CHROMiX

How to get "old colors" when moving to an ICC work

What would you recommend in the following case:

We have previously printed to a DesignJet 1055 without any ICC workflow. Now, we’ve got a new DesignJet 5500 and want to move to an ICC workflow BUT want to preserve the colors as closely as possible as they printed from DJ 1055.

Of course, since there was no ICC workflow in place, just calibrating the monitor and profiling the printer won’t give us the “old colors” because the “old colors” where probably “wrong”. The purpose is map printing so the number of distinct colors is fairly small. Can we do something like measuring colors from old prints and input them as sRGB values to our application, giving us the old colors with their real sRGB values?

In other words, is there a cheap device that can measure colors from paper and give us sRGB values or some other values that can easily be converted into sRGB? Or is there some other way we should go?

We do not need “high-quality color matching”, just a reasonable match to old colors.

Thanks in advance!

Antti

At 8:31 AM -0700 8/6/05, nivant wrote:

What would you recommend in the following case:

We have previously printed to a DesignJet 1055 without any ICC workflow. Now, we’ve got a new DesignJet 5500 and want to move to an ICC workflow BUT want to preserve the colors as closely as possible as they printed from DJ 1055.

a variation on an old classic…

Of course, since there was no ICC workflow in place, just calibrating the monitor and profiling the printer won’t give us the “old colors” because the “old colors” where probably “wrong”. The purpose is map printing so the number of distinct colors is fairly small. Can we do something like measuring colors from old prints and input them as sRGB values to our application, giving us the old colors with their real sRGB values?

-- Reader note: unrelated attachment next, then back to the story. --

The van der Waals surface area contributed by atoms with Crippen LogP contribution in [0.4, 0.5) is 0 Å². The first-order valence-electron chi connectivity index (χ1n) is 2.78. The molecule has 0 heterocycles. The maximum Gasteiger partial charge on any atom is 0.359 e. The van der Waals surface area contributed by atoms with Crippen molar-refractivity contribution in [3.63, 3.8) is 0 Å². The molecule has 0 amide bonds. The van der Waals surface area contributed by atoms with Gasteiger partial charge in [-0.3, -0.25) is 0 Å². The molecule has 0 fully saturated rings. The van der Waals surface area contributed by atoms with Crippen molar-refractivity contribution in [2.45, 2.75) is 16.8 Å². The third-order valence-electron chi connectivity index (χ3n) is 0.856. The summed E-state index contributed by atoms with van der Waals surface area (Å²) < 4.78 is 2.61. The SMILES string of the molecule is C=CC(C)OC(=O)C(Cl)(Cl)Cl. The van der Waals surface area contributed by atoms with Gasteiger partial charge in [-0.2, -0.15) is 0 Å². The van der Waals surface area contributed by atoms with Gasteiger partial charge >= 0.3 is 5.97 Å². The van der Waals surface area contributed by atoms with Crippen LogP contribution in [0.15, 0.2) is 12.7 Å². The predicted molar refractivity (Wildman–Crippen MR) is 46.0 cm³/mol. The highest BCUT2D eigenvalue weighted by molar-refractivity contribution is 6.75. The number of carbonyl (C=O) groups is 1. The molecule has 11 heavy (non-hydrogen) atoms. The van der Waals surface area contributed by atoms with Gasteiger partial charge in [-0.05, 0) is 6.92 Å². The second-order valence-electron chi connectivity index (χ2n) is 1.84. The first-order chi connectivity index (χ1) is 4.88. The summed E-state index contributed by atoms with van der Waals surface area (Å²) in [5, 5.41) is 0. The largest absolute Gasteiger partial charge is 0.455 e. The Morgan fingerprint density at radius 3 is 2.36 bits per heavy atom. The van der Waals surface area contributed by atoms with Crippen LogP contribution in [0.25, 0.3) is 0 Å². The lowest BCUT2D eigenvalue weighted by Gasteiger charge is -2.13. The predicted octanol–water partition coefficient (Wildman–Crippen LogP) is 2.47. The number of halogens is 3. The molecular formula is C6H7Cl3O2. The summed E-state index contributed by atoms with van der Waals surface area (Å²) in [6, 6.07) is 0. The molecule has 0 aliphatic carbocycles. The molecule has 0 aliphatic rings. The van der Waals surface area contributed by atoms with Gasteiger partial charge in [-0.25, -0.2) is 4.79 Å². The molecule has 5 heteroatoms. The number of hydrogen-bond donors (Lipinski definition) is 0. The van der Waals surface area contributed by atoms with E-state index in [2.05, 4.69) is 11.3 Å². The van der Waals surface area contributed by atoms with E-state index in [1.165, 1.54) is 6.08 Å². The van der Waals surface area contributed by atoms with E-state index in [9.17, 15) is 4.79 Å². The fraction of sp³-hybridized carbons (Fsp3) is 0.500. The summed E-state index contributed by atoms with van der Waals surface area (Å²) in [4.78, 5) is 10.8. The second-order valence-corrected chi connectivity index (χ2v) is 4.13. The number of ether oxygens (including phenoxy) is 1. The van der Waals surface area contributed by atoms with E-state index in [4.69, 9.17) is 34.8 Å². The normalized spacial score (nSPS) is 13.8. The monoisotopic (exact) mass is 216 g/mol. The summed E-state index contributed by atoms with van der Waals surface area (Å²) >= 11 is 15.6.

perhaps.

Here’s the situation.

  • First, I hope you still have the old printer.
  • If no color management occurred when printing to the 1055 then the files could be considered to be “in” “1055 CMYK”.
  • What are trying to do is print to “5500 CMYK”
  • In order to do this you need a profile for the 1055 and one for the 5500. Then you simply convert the files (In Photoshop or in-RIP or whatever) from 1055 to 5500 CMYK.

Make sense?

A curve ball would be if the files are in RGB. This is still possible though. What you do is print an RGB profiling target to the 1055 and build a profile of the “RGB print path” to the 1055. Then, as above, you would convert from the new RGB profile to the 5500 profile and you’re set.

Both of these conversions would involve first Assigning the profile in Photoshop and then Converting to the destination.

In other words, is there a cheap device that can measure colors from paper and give us sRGB values or some other values that can easily be converted into sRGB? Or is there some other way we should go?

not a cheap device but a fairly cheap service (our ColorValet service)

We do not need “high-quality color matching”, just a reasonable match to old colors.

yup, that should do it.

A variation on your story is one where a printer brought us a color copier print that their customer loved but they could not reproduce on press no matter how hard they tried. The customer liked the copier print so, effectively, their file was in “copier CMYK”. We built a profile for the customer’s copier and then converted the file from copierCMYK to SWOP-CMYK and they were set.

I remember them saying they could have never done it with curves and that’s the truth. Color Management is WAY MORE than curve correction. It’s all about appearance matching. If you can capture something about the source appearance then you can usually convert to your destination and save hours of work.

Hope this helps…

Regards,

Steve


o Steve Upton CHROMiX www.chromix.com
o (hueman) 866.CHROMiX